PRESS BULLETIN No. 100.
Florida Agrlcullural Experiment Si1llon.
CARE OF CELERY SEED-BEDS.
BY R. Y. WINTERS.
Most of us are familiar with the value of healthy, vigorous, well-formed
plants to produce a large crop; but we frequently overlook the importance of
having healthy, vigorous seedlings from which to grow such plants. It is as
difficult to grow a vigorous, well-formed plant from a stunted, half-starved
seedling, as it is to grow a well-developed beef animal from a runty half-
starved calf. Especially is this true with celery; for it is a slow grower, and
requires care and pushing to produce a vigorous, healthy plant for setting.
The young plants remain in the seed-bed from five to six weeks, according to
their growth. During this time the ground between the rows should be kept
loose and free from grass and weeds. Should the seedlings become yellow or
somewhat checked in growth, a solution of one pound of nitrate of soda to
ten gallons of water may be sprinkled on to advantage.
Nitrate of soda solutions should be used with care; for a strong solution
or even large quantities of a weak one would injure the roots, thereby caus-
ing a stunting which would be difficult to remedy. The solution of one pound
in ten gallons of water may be safely applied at the rate of half a gallon to
the square yard of seed-bed. A large watering pot, fitted with a finely per-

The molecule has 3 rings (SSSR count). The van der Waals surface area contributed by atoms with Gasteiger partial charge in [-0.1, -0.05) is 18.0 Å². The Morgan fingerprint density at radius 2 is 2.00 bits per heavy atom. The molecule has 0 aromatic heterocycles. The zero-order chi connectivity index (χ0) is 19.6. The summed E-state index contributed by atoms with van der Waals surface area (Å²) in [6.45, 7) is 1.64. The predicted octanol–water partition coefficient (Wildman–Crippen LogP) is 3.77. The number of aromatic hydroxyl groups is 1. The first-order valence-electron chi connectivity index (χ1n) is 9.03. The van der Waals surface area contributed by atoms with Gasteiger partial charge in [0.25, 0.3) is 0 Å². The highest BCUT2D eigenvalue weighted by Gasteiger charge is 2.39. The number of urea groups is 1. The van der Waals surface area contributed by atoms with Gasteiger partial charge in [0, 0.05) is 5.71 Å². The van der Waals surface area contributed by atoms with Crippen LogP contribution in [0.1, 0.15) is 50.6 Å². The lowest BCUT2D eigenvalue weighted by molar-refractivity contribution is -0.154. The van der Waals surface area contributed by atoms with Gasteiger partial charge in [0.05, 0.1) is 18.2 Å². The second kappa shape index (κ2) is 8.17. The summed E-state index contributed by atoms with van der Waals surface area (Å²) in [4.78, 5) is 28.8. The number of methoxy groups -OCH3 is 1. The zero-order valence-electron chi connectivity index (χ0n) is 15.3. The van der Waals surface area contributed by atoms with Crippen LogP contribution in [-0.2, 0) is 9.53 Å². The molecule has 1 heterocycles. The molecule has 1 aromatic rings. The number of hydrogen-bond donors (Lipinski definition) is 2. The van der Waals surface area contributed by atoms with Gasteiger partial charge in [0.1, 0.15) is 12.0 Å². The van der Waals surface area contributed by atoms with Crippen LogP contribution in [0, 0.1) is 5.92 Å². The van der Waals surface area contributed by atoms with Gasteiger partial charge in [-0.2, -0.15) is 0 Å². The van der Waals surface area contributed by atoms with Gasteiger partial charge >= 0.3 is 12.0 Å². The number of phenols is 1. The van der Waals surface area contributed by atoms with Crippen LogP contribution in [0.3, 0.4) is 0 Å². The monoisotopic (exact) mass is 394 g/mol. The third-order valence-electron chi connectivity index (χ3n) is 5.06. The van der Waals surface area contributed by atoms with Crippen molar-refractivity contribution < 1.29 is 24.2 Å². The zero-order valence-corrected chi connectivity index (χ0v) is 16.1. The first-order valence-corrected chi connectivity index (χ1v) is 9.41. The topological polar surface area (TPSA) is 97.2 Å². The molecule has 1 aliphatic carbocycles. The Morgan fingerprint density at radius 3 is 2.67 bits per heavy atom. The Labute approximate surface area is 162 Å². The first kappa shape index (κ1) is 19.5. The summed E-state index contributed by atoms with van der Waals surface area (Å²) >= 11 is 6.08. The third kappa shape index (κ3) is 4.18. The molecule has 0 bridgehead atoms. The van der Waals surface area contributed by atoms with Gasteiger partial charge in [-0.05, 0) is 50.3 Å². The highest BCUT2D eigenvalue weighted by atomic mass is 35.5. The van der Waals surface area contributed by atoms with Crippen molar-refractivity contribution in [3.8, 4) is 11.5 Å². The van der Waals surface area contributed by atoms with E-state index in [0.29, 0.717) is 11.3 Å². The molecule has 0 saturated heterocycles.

forated nozzle, will be found convenient for applying this solution..
Almost every trucker who has grown celery has had trouble with damp-
ing off in the seed-bed; and it is safe to say that nine out of ten serious cases
occur on beds that have been given too much water, or that have not been
sufficiently drained to carry off the rain water. Should the beds become in-
fected with the damping-off fungus, the disease may be checked by keeping
the surface of the soil loose, and by sprinkling a light application of slaked
lime or sulphur on the surface of the soil near the plants.
When the seedlings have reached an inch and a half to two inches in
height, and have formed three or four leaves, the most vigorous plants may
be transplanted to a bed near by, where they,will be given more room, being
set an inch apart each way. These beds may be about six feet wide, and pro-
vided with paths so that the workers can reach the ground between the plants
to keep it loose and free from weeds. Though this practice of transferring to
the "prick bed" is no longer a general custom among celery growers, there is
a difference of opinion among the best growers as to whether it pays or not.
The practice of most growers is that of planting a much larger seed-bed than
will be needed, and picking out the best plants for setting in the field. When
October 10, 1908.
celery plants become overgrown or crowded in the seed-bed, or are allowed to
remain too long before setting in the field, they undergo a check that is diffi-
cult to overcome in the field. This seed-bed stunting often causes the plants
to go to seed before they are ready for market. Should the plants have a
tendency to become spindly, it may be corrected somewhat by cutting back
the leaves. When the celery plants have reached a height of six inches and
have from four to six healthy leaves, they may be taken up for planting in the
field. Only the healthiest and most vigorous plants should be set out.
State papers please copy.